This post from Andy Beal caught my attention today, commenting on google’s latest feature. As part of its search results, Google is letting us skip a site’s flash intro.
So you know what we are discussing, here is an example search. Check out the [Skip Intro] link to the right of the result.
The new feature in itself I didn’t find particularly notable. However, Andy closes by saying (emphasis mine):
This suggests that Google is algorithmically detecting homepages that are all Flash, and taking it upon themselves to help you skip the intro.
What do you think about this? Great for searchers, but taking liberties with a site owner’s right to display a page as he intended?
Now this made me sit up!
This “right” Andy mentions was taken away with the advent of RSS. It brought into play a whole new way of users navigating the sites they now only rarely visit. Gone are the days when a site owner could “control” the landing page to their site, and what the user had to wade through just to get to what they wanted. Flash intros should be a thing of the past, and I don’t see why google is “taking liberties” in helping people actually get to the content they are looking for. I think site owners should see it that way also.
It surprised me, to see this question coming from a marketing blog resplendent with its RSS feeds and the like. If online marketing types are advising people to move towards RSS and social media, they need to also be explaining some of the consequences.
James Dellow over on his ChiefTech blog is talking about Enterprise RSS, and makes some good points regarding its slow adoption and an apparent lack of understanding:
for enterprise RSS to work you need both RSS content and RSS readers in place. From a technology point of view neither issue is difficult to overcome but we run into the old chicken and egg problem of supply and demand for RSS – It departments won’t invest in RSS if there is nothing to consume, and if there is no way of consuming then why create RSS content?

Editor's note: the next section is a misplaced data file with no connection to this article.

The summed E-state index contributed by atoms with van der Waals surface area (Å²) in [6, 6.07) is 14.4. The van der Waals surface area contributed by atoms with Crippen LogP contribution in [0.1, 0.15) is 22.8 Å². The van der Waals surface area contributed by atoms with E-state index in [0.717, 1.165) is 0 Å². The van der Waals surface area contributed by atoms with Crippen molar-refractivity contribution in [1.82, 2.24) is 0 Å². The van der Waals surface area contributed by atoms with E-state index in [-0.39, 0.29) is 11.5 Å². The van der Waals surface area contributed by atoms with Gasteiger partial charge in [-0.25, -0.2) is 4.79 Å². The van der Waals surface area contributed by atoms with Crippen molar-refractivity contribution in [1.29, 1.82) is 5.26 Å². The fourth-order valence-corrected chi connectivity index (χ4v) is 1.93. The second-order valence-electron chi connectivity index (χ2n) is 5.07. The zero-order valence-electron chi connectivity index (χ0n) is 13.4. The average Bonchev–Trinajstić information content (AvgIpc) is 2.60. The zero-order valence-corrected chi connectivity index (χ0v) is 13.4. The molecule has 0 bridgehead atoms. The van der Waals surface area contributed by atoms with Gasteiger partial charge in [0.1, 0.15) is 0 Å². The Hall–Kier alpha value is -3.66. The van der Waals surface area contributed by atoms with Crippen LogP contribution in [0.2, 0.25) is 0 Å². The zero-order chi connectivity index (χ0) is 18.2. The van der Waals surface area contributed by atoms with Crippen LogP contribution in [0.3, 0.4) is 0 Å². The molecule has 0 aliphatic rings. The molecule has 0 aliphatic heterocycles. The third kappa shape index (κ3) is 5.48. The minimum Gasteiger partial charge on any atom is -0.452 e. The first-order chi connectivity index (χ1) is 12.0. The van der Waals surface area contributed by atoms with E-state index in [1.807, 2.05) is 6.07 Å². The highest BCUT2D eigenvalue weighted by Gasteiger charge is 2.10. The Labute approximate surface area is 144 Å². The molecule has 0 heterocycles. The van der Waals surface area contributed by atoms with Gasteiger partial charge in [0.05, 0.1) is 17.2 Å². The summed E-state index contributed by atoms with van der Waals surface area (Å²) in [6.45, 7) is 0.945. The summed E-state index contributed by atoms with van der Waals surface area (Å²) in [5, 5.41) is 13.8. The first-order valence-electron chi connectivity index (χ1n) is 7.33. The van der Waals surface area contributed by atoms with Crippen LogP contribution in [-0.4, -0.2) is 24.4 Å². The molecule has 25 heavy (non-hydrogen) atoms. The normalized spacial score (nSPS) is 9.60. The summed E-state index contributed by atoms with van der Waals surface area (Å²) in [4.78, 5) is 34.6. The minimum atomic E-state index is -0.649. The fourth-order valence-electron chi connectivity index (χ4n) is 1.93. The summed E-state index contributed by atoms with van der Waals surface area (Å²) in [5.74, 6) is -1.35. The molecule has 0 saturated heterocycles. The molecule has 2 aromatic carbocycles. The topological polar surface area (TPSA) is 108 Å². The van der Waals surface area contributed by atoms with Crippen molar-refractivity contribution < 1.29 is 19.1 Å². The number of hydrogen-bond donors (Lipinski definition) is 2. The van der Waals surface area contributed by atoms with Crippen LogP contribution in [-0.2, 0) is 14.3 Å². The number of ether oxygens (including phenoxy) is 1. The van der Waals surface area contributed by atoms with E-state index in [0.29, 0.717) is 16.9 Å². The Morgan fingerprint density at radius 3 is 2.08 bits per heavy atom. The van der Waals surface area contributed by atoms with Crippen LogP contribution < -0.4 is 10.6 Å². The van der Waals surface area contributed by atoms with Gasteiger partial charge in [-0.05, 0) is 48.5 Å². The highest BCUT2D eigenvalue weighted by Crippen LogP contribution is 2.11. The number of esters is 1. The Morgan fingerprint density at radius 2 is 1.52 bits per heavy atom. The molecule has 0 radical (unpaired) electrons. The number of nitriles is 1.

The other issue is that if you can overcome this first problem, then it would appear you don’t need a enterprise RSS system in place, however the problem I have is that I (and I think most knowledge workers) want an integrated RSS experience.
The chicken and egg situation is a big problem, putting the brakes on what should be relatively easy adoption of an enabling technology.
But I think there is also another aspect of this. RSS is raising its head as part of the conversations going on around social software adoption within the enterprise. This is not necessarily a bad thing, syndicated content is certainly key to these tools and their success. But why are RSS and ATOM not been given more attention outside this context, as part of more strategic thinking?
There is a lot more they can be used for than just blog feeds!
Link: ChiefTech: Why aren’t we getting enterprise RSS yet?
James, I tried posting this in a shorter version as a comment on your blog, but having problems, any ideas?
Tags: RSS, ATOM, enterprise2.0, socialsoftware
Finally got around to signing up to Feedburner, and moving my feeds, it was something I had been meaning to do for a while.
In the end it was a painful process, with a plugin doing the magic on the WordPress end.
So, to my faithful reader, please feel free to re-syndicate my content again via the new feed!
Here are the links:
Many thanks, and apologies for the inconvenience!
Blogged with Flock
Tags: rss, feeds, feedburner